One of the biggest decisions to do with children is choosing what form of childcare you want to use once you return to work. This decision is governed by a number of factors, including the hours you need, the cost of childcare and availability in your area, but also reflects your personal preferences.
Some childcare providers e.g. nurseries are only open between fixed times. In order to use this type of chidcare your working hours and commute should fit comfortably within these times. Childminders offer a little more flexibility – although most advertise core hours they are better equipped than nurseries to flex by 15 minutes either way if they so wish, and may be more accommodating of shift patterns. Nannies and nanny shares (were two families jointly employ a nanny to care for children from both families at once) are the most flexible form of childcare because as an employer you can dictate the hours you want and advertise accordingly. Au pairs can provide before and after school wrap around are in a similar way to nannies but are not normally suitable for extended charge of young children, although they are a viable option for nursery wraparound care.
If you wish to claim any help with childcare costs from the Government you will need to ensure you use registered childcare.
Childcare costs vary between regions but according to the Daycare Trust’s annual childcare costs survey childminders are cheaper on average, followed by nurseries, with nannies being the most expensive for one child. A nanny, however, is a fixed cost per family so can be a good option for families with 2 or more children and offers better flexibility with school holidays etc so if you have older children or planning on having more it may work out cheaper in the long run.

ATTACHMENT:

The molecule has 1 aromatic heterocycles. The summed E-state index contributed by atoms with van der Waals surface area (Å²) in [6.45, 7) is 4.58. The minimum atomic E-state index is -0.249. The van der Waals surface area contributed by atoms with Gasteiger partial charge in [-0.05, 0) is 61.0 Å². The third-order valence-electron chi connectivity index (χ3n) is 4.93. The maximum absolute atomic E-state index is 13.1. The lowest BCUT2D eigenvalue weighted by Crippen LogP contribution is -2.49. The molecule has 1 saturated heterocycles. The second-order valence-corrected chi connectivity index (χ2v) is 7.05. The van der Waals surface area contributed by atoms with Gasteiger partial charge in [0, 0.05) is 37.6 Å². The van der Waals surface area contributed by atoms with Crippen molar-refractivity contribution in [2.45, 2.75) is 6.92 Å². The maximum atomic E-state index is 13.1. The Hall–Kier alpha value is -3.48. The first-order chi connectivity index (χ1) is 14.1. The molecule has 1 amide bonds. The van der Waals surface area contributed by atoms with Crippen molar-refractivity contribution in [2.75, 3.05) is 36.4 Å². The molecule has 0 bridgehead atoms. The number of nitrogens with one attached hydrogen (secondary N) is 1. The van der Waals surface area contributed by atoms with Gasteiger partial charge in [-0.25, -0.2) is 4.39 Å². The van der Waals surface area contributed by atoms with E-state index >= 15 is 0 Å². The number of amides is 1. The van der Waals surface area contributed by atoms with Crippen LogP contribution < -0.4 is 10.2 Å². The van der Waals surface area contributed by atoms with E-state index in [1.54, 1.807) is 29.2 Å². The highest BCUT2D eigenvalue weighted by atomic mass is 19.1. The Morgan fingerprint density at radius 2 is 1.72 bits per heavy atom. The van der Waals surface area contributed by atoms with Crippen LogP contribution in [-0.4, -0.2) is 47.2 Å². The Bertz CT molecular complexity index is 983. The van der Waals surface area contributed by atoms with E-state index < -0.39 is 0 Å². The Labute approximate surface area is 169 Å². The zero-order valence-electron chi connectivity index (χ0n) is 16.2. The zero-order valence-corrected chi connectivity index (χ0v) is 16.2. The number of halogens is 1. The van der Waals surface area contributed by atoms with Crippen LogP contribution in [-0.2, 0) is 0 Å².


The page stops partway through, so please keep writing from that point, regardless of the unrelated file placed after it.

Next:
Nanny salaries vary between an average of £600 gross weekly for a live in nanny outside London and the Home Counties and £700 gross weekly for a live out nanny in Central London, working up to 60 hours per week. A less qualified or experienced nanny will earn less than this, and the more experience and qualifications a nanny has, the more they will earn. There will also be additional cost such as employer’s liability insurance if not included in your house insurance, a payroll company, car insurance if the nanny is driving your car, a kitty for activities and any emergency bread and milk shopping and the cost of feeding your nanny, and if they live in, associated bills, which can easily come to £50-100 per week. In a nanny share the cost is likely to be around 60% of employing a nanny by yourself.
An au pair is paid between £70 and £100 a week plus board and lodging for 25-30 hours’ work but as for nannies you will need to factor in around another £50-100 on bills and food, depending on how environmentally aware your au pair is and whether they fit well with your family’s eating pattern or you end up buying additional food, car insurance if you require your au pair to drive, which can be expensive for under-25s holding a non-UK license, a basic mobile phone and inclusion in any family outings and activities.
Do you want your child to be cared for in a home environment? You’ll need to look at a nanny or childminder.
Do you want your child to be around other children? A nursery, childminder or nanny share would probably suit you best.
Do you want your children to be cared for in a setting with more than one adult? A nursery or a childminder working with an assistant/another childminder is the best option for you.
Do you want your child to be cared for by only one person? A childminder or nanny will ensure your child receives consistent care.
Are you prepared to become an employer? If not, a nanny is not a viable option as nannies cannot be self-employed except in very specific circumstances.